DAVID GREENE, HOST:
Across the country, dozens of counties voted for President Barack Obama and then voted for President Trump in 2016. In Iowa, where there's a Democratic debate tonight, almost a third of the state's counties flipped from Obama to Trump. The results in Iowa represent an important political shift in our country. And NPR's Asma Khalid visited the county in Iowa with the most extreme swing. And she gives us this snapshot.
ASMA KHALID, BYLINE: Back in 2016, Laura Hubka could feel her county converting as she campaigned for Hillary Clinton.
LAURA HUBKA: People were chasing me out the door, slamming the door in my face, calling Hillary names.
KHALID: Hubka is the chair of the Democratic Party in Howard County. It's a tiny place on the Minnesota border that's mostly white, rural and religious. It had a 41-point swing from Barack Obama to Donald Trump. Talk to people here, and they'll give you a couple of possible explanations for that massive shift. Some point to white, working-class union voters who bought into Trump's economic promises. Others point to the moment the local theater showed a movie that smeared Hillary Clinton. Whatever the reason, local Democrats want to make sure they can win back some voters. But they're torn on how to do that.
HUBKA: Republicans stand behind their candidate. Like, the Democrats have to fall in love. We have to be, like, oh, Barack Obama. You know, I don't feel like people are, like, oh, Joe Biden, you know - and that's a problem.
KHALID: Hubka is not supporting the former vice president. Instead, she's backing the former mayor of South Bend, Ind., Pete Buttigieg. So is Dale Ernst (ph).
DALE ERNST: I'm the precinct captain for Pete. I think he's just kind of a calm voice in the middle of the chaos, which is what we're in the middle of now.
KHALID: I met Ernst recently, along with some 20 other Democrats, at the local chamber of commerce, which also happens to house the Iowa Wrestling Hall of Fame. Random fact - this tiny county is home to multiple Olympic wrestlers. Ernst, like some other folks here, is looking for a moderate candidate. And he's worried about some ideas on the left of his party. The 66-year-old is skeptical of "Medicare for All."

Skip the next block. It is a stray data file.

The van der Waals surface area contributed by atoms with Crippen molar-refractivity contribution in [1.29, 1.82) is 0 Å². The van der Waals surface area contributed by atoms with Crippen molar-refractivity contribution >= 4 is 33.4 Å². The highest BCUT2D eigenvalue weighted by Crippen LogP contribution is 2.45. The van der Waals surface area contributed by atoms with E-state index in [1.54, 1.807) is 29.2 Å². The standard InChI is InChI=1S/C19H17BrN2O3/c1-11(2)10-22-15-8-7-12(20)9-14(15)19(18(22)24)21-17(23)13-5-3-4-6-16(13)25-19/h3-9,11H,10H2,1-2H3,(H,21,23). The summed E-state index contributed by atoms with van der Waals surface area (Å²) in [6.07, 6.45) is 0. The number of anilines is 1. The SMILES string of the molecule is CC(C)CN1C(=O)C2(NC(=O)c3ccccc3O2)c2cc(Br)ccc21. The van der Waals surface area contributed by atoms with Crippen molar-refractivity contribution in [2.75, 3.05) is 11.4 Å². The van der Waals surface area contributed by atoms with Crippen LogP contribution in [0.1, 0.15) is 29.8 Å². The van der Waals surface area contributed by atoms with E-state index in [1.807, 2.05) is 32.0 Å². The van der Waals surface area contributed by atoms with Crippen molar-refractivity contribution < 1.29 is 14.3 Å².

ERNST: I just don't think it's reasonable. I just really don't. I think for people younger than 65, they see this more free than, really, the cost of it.
KHALID: Another voter here, Sally Godwin, thinks Buttigieg is too young. And she would love to see a woman, though she thinks Massachusetts Senator Elizabeth Warren is too old.
SALLY GODWIN: Amy Klobuchar is kind of right in the middle. I like what she has to say.
CONNIE HVITVED: She is. She is right in the middle.
KHALID: That's her friend Connie Hvitved you heard there at the end. She's also leaning toward the Minnesota senator. Democrats, regardless of who they're supporting, insist that people are more involved this presidential election. But they're still not confident. Here's Laura Hubka, the Democratic Party chair, again.
HUBKA: I will do my best to try to get this county back. I don't have high hopes that it'll - I don't know in November that it'll flip completely. I hope that I can get at least 10 of points folks back or, you know, 15.
KHALID: Local Democrats like Dale Ernst say the best way to ensure the county flips back is for national Democrats to pay attention to places like his.
ERNST: Coming to a place like here, where the swing was 20 to 20, I think it steers the ship. It gives a good idea of where we should go.
KHALID: Democrats can turn to history for some hope. The last time the county went for a Republican prior to Donald Trump was 1984 for Ronald Reagan. Four years later, it turned blue again.
Asma Khalid, NPR News. Transcript provided by NPR, Copyright NPR.